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Taieri College, formerly called The Taieri High School and, prior to 1956, the Mosgiel District High School, is a co-educational state school in Mosgiel, Dunedin, New Zealand.
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Warrington, known in Māori as Ōkāhau, is a small settlement on the coast of Otago, in the South Island of New Zealand. It is situated close to the northern shore of Blueskin Bay, an area of mudflats north of Dunedin, and is administered as part of Dunedin City. Warrington is 3 km (1.9 mi) from State Highway 1 linked by Coast Road. The Main South Line railway passes through the township and a tourist train, the Seasider passes through the settlement once or twice a week between Dunedin and Palmerston.
Edmund Anscombe was one of the most important figures to shape the architectural and urban fabric of New Zealand. He was important, not only because of the prolific nature of his practice and the quality of his work, but also because of the range and the scale of his built and speculative projects. These extended from conventional essays to monumental urban schemes informed by his international travel, especially in America. His influence was specifically felt in Dunedin, Wellington and Hastings, yet he also realised projects in Alexandra, Invercargill, Palmerston, Palmerston North, Rotorua, Waimate North and Wanaka. His key works include the 1925–26 New Zealand and South Seas International Exhibition, the 1940 New Zealand Centennial Exhibition, the Herd Street Post and Telegraph building, Anscombe Flats, the Empire Deluxe theatre and his work on the clocktower complex – including specifically the Archway Building and Marama Hall – effectively re-conceiving the design of the University of Otago's historical core.(University of Otago Clocktower complex). His sister is painter Eliza Anscombe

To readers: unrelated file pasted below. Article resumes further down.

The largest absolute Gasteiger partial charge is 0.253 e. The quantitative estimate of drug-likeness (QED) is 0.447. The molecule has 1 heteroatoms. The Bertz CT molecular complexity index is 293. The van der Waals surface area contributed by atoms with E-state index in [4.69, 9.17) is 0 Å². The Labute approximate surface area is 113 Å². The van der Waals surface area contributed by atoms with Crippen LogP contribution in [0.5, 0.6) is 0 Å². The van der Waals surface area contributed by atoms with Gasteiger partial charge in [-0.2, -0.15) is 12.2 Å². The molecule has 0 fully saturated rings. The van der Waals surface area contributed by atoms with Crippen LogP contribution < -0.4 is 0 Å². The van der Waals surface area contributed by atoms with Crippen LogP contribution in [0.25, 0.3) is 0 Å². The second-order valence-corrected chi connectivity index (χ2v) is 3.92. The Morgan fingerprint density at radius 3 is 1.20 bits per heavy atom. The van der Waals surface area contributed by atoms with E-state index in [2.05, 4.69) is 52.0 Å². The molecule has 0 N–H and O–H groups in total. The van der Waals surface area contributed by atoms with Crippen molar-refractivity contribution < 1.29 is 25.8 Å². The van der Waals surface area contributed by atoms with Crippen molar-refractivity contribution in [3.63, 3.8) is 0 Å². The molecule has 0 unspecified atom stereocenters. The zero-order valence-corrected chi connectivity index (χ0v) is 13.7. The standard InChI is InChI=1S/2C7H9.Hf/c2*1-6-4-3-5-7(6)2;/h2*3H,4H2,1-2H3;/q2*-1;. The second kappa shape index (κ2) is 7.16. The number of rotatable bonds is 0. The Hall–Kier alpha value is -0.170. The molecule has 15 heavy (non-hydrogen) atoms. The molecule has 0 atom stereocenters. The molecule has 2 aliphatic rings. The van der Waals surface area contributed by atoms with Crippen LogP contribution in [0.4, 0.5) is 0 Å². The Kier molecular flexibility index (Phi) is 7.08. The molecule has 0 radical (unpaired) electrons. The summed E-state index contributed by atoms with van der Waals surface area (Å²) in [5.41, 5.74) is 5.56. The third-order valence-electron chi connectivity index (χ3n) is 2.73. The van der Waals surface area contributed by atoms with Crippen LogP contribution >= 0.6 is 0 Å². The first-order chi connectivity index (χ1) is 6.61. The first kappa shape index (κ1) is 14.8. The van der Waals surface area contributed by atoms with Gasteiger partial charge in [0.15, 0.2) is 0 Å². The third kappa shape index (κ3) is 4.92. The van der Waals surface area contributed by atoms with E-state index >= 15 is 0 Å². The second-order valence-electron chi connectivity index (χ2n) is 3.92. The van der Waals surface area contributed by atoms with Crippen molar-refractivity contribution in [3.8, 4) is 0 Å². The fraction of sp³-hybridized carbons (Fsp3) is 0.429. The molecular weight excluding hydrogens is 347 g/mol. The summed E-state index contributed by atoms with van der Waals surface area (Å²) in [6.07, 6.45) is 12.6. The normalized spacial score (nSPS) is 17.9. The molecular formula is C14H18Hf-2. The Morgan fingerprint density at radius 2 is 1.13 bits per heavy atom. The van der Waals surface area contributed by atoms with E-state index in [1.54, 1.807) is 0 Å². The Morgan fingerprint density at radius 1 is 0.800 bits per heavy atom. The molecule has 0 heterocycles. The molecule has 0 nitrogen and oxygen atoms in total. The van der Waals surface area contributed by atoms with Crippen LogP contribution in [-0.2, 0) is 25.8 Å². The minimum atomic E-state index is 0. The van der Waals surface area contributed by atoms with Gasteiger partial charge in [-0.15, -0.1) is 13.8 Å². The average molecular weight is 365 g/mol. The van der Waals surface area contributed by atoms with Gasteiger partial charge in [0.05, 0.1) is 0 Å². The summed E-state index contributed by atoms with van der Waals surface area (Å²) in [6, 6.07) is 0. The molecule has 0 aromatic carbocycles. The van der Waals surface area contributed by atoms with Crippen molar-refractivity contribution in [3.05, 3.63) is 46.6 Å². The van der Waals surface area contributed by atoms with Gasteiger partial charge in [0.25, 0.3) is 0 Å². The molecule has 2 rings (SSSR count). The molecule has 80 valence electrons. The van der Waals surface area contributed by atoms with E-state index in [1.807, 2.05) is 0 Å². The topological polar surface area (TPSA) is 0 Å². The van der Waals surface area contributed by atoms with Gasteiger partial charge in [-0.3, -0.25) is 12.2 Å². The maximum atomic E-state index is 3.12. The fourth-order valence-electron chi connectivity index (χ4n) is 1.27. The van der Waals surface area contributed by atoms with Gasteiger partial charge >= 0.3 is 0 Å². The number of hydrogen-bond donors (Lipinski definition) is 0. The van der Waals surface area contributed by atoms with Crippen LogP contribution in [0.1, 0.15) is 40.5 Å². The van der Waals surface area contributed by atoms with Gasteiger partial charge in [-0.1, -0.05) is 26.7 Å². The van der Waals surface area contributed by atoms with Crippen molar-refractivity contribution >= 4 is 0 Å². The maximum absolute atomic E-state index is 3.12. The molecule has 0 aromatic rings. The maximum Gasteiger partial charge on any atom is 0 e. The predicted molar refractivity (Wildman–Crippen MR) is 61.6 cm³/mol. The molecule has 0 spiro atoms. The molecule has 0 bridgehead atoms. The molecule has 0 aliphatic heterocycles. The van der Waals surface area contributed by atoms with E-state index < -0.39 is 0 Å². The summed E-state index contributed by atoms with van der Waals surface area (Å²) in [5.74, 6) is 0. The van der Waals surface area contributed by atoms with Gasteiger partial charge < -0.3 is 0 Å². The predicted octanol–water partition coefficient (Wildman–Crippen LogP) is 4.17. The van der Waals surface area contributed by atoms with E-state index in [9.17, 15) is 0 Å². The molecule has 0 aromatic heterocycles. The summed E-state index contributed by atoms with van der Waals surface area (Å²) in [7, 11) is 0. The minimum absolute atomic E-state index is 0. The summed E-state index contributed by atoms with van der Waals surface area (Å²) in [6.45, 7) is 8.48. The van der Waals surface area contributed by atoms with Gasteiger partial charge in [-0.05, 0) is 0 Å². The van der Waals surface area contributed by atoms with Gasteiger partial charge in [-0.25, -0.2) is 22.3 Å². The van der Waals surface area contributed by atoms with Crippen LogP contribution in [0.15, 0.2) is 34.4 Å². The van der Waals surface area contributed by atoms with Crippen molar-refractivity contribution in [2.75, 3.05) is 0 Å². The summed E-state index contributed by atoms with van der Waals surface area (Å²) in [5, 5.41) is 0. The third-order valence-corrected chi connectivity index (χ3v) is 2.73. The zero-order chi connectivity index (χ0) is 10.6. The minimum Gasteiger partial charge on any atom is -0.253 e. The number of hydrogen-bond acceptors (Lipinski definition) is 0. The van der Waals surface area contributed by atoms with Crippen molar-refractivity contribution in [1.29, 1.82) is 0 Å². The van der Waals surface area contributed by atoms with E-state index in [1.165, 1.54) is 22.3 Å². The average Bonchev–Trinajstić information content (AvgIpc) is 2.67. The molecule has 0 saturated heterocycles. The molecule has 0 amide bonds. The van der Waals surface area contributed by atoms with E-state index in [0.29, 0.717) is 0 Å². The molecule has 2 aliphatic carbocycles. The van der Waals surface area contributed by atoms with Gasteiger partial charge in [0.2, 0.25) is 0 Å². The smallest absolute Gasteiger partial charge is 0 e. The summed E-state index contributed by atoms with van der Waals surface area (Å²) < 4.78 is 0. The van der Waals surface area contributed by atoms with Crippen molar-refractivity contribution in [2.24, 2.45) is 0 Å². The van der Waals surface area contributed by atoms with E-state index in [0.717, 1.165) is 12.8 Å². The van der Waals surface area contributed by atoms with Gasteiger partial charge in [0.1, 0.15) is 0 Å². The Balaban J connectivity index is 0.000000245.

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The University of Otago Clocktower complex is a group of architecturally and historically significant buildings in the center of the University of Otago campus. Founded in Dunedin, New Zealand, in 1869, the University of Otago was the expression of the province's Scottish founders' commitment to higher education. They were also the inheritors of a strong architectural tradition and gritty determination. Defending the decision to build inexpensive materials in an elaborate historicizing manner the Chancellor, Dr. D.M. Stuart, said "the Council had some old-world notions and liked to have a university with some architectural style". This attitude persisted for over fifty years and resulted in an impressive group of buildings.
Learmonth White Dalrymple was a New Zealand educationalist who campaigned for girls' secondary education in Dunedin and for women to be admitted to the University of Otago. This was the first Australasian university to agree to this and the school is said to be the first public high school for girls in the Southern hemisphere.
Helen Kirkland Dalrymple was a New Zealand botanist, author and school teacher who wrote two books on Otago flora.
Dorothy Catherine Wentworth Jenkin was a New Zealand watercolorist, botanical illustrator and printmaker. She was a founding member of the Invercargill Art Society and participated in campaigning for a public art gallery in Invercargill. She was involved in ensuring the acquisition of Anderson Park and the establishment of the Invercargill Art Gallery at that location. Many of her works are held at the Rakiura Museum and have been reproduced as prints and postcards.